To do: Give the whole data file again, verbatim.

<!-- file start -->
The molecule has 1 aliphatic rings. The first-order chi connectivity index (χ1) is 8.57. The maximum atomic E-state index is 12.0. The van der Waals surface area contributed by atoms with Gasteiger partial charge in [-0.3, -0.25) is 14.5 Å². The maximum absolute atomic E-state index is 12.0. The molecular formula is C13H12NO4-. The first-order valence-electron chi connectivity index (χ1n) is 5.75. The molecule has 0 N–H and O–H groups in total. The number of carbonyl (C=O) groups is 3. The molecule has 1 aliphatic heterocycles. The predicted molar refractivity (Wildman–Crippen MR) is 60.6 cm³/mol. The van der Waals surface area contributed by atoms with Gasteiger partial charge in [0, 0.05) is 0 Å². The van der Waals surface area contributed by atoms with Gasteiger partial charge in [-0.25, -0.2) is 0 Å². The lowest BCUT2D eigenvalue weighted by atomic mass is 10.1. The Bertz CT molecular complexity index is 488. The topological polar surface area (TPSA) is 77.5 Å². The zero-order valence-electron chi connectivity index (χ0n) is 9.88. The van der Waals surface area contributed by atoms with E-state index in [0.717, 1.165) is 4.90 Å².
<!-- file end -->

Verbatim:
The molecule has 1 aliphatic rings. The first-order chi connectivity index (χ1) is 8.57. The maximum atomic E-state index is 12.0. The van der Waals surface area contributed by atoms with Gasteiger partial charge in [-0.3, -0.25) is 14.5 Å². The maximum absolute atomic E-state index is 12.0. The molecular formula is C13H12NO4-. The first-order valence-electron chi connectivity index (χ1n) is 5.75. The molecule has 0 N–H and O–H groups in total. The number of carbonyl (C=O) groups is 3. The molecule has 1 aliphatic heterocycles. The predicted molar refractivity (Wildman–Crippen MR) is 60.6 cm³/mol. The van der Waals surface area contributed by atoms with Gasteiger partial charge in [0, 0.05) is 0 Å². The van der Waals surface area contributed by atoms with Gasteiger partial charge in [-0.25, -0.2) is 0 Å². The lowest BCUT2D eigenvalue weighted by atomic mass is 10.1. The Bertz CT molecular complexity index is 488. The topological polar surface area (TPSA) is 77.5 Å². The zero-order valence-electron chi connectivity index (χ0n) is 9.88. The van der Waals surface area contributed by atoms with E-state index in [0.717, 1.165) is 4.90 Å².